Applied Research Methodologies for Financial Inclusion
Discussing finances is never easy. If you are sitting across from someone who has accumulated a lot of debt and ask them about their credit card use, you will see how their shoulders immediately rise up and their face tenses up. If you ask someone about their new flat screen TV, they will probably light up, but then right after tense up as they recall the amount of money they owe on their credit card to pay it back. A conversation about finances is usually never ‘light’ and certainly not one you can have very informally over coffee, no matter who you are talking to, whether it is someone who makes a decent living or someone who makes minimum wage. When we study financial instruments, services and behaviours, we are dealing with a very private and delicate dimension of people’s lives. In order to enter this universe and collect reliable data, we have to use research methodologies that are able to create a rapport, trust, and confidence with interviewees. Moreover, this is a theme surrounded by taboos and in many cases shame and discomfort. Because of this, a discursive approach is not able to cover all the details or the unconscious choices that are only made explicit in practice.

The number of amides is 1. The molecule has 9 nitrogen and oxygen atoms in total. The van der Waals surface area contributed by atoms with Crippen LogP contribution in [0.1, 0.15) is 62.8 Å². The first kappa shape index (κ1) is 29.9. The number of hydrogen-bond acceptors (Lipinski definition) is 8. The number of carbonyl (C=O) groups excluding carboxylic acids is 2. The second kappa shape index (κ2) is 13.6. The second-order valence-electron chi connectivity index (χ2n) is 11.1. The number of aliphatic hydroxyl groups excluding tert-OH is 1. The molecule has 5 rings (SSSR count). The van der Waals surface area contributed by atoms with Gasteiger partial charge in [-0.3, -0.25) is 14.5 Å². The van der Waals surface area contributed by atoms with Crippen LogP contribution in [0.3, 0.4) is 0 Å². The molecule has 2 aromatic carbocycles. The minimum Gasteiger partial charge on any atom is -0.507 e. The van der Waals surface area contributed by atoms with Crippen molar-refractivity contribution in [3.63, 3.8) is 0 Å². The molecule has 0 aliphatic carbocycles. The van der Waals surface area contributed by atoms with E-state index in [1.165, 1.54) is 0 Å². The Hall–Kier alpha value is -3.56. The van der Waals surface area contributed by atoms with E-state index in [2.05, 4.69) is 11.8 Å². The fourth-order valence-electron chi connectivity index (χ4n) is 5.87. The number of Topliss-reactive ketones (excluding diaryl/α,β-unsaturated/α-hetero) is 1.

In September 2011, CGAP’s Technology team invited the Brazilian firm Plano CDE to develop a study that would help them understand the behaviour, needs and expectations of low-income Brazilians in relation to financial instruments. The goal of the study was to contribute to the development of a new financial product or service that would attend to the needs of lower-income consumers and enhance their relationship with financial institutions. The research was intended to study the needs and behaviours of the population at the bottom of the pyramid); this meant that the product and business model developed needed to have scale to operate in Brazil, while at the same time being locally relevant. This is particularly important in the case of Brazil as many international companies fail to make their products competitive against Brazilian products.
When considering the peculiarities of the Brazilian financial sector and of the target section of the public, we used two methodologies: ethnographic visits and co-creation workshops. These methodologies are also quite useful in other sectors such as health, education and technology. They are especially useful when investigating the practices, needs and barriers related to a particular industry and in focusing on a segment of the public that relies on very specific social practices to use such instruments.